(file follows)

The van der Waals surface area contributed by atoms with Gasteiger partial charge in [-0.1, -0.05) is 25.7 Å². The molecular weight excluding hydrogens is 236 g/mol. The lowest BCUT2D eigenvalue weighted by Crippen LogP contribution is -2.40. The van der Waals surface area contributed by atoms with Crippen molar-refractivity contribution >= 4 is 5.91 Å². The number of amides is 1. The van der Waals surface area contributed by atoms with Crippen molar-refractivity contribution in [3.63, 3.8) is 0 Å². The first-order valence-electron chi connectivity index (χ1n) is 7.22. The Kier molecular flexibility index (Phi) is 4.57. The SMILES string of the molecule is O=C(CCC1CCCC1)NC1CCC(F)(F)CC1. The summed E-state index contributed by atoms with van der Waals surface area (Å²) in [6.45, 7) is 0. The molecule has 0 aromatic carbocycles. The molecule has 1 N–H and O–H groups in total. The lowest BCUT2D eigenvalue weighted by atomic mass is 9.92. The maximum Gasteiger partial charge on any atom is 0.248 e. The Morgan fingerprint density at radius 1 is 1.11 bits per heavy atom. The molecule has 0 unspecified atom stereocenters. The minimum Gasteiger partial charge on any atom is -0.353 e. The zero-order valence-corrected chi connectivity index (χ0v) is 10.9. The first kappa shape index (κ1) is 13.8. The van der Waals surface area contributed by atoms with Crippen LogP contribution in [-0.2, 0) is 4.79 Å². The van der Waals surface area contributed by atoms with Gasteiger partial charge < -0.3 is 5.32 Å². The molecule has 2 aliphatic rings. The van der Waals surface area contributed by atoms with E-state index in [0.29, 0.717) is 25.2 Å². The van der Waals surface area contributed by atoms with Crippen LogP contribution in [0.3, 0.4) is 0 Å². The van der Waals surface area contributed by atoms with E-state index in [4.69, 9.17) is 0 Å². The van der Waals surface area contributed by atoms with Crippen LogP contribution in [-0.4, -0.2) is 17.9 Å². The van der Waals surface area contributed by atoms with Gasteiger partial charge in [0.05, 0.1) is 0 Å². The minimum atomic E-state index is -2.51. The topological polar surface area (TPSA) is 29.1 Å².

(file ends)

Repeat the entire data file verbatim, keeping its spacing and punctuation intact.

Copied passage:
The van der Waals surface area contributed by atoms with Gasteiger partial charge in [-0.1, -0.05) is 25.7 Å². The molecular weight excluding hydrogens is 236 g/mol. The lowest BCUT2D eigenvalue weighted by Crippen LogP contribution is -2.40. The van der Waals surface area contributed by atoms with Crippen molar-refractivity contribution >= 4 is 5.91 Å². The number of amides is 1. The van der Waals surface area contributed by atoms with Crippen molar-refractivity contribution in [3.63, 3.8) is 0 Å². The first-order valence-electron chi connectivity index (χ1n) is 7.22. The Kier molecular flexibility index (Phi) is 4.57. The SMILES string of the molecule is O=C(CCC1CCCC1)NC1CCC(F)(F)CC1. The summed E-state index contributed by atoms with van der Waals surface area (Å²) in [6.45, 7) is 0. The molecule has 0 aromatic carbocycles. The molecule has 1 N–H and O–H groups in total. The lowest BCUT2D eigenvalue weighted by atomic mass is 9.92. The maximum Gasteiger partial charge on any atom is 0.248 e. The Morgan fingerprint density at radius 1 is 1.11 bits per heavy atom. The molecule has 0 unspecified atom stereocenters. The minimum Gasteiger partial charge on any atom is -0.353 e. The zero-order valence-corrected chi connectivity index (χ0v) is 10.9. The first kappa shape index (κ1) is 13.8. The van der Waals surface area contributed by atoms with Crippen LogP contribution in [-0.2, 0) is 4.79 Å². The van der Waals surface area contributed by atoms with Gasteiger partial charge < -0.3 is 5.32 Å². The molecule has 2 aliphatic rings. The van der Waals surface area contributed by atoms with E-state index in [0.29, 0.717) is 25.2 Å². The van der Waals surface area contributed by atoms with Crippen LogP contribution in [0.3, 0.4) is 0 Å². The van der Waals surface area contributed by atoms with E-state index in [4.69, 9.17) is 0 Å². The van der Waals surface area contributed by atoms with Crippen LogP contribution in [-0.4, -0.2) is 17.9 Å². The van der Waals surface area contributed by atoms with Gasteiger partial charge in [0.05, 0.1) is 0 Å². The minimum atomic E-state index is -2.51. The topological polar surface area (TPSA) is 29.1 Å².